Life Skills Literacy: An Intervention Model to Alleviate Family Poverty
family poverty, intervention model, life skills
Life Skills Literacy (LSL) is a multidisciplinary intervention model that helps families living with limited resources (including poverty) achieve sustainable wellbeing. This model, based on ecological theory and a readiness for change framework, prepares people to learn from the program and teaches necessary life skills. The LSL project integrates services from counseling, nutrition and health, housing family finances, and child and family development while addressing environmental health issues. To remedy problems with accessibility of services, services are provided in families' homes. Service providers create development plans based on families' needs and areas in which change is likely to occur.
Original Publication Citation
Johnson, L. N., Carswell, A. T., Palmer, L., Sweaney, A. L., Mullis, R. M., Leonas, K. K., Moss, J. K., & Mauldin, T. (2005). Life skills literacy: An intervention model to alleviate family poverty. Journal of Family and Consumer Sciences, 97, 73-76.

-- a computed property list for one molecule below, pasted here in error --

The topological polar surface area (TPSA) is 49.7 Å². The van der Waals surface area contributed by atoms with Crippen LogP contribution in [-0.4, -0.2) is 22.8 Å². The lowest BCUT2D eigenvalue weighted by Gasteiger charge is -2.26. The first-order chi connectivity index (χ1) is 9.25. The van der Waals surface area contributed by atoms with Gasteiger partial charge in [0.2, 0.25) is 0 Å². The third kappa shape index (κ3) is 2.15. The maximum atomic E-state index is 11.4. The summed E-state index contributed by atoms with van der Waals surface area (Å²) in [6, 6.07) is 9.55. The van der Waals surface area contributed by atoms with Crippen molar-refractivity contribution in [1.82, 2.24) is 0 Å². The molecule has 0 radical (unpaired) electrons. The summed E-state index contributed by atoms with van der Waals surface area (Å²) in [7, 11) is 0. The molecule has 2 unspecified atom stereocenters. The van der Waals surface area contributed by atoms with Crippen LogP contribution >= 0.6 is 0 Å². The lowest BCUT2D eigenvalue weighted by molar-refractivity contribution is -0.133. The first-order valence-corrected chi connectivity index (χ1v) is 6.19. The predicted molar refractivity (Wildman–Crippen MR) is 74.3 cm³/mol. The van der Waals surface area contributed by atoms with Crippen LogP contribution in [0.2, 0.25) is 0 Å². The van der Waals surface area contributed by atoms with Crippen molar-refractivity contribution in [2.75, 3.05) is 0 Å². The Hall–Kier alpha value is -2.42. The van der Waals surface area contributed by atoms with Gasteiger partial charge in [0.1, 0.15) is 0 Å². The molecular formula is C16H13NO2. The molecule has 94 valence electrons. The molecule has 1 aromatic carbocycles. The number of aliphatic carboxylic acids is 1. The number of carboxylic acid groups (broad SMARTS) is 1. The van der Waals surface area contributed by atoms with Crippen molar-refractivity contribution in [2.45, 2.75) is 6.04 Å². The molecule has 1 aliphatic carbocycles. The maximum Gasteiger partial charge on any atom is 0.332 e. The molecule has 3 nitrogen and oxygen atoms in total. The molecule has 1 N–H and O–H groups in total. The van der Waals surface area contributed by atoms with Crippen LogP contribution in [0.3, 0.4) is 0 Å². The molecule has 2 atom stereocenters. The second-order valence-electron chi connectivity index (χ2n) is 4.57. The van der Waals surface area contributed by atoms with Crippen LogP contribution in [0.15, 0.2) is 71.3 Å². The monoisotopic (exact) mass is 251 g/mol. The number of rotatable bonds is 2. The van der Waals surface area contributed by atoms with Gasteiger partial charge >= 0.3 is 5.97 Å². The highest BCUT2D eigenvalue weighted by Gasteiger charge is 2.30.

BYU ScholarsArchive Citation
Johnson, Lee N.; Carswell, Andrew T.; Palmer, Lance; and Sweaney, Anne L., "Life Skills Literacy: An Intervention Model to Alleviate Family Poverty" (2005). Faculty Publications. 2501.
Journal of Family and Consumer Sciences
Family, Home, and Social Sciences
Copyright American Association of Family & Consumer Sciences Nov 2005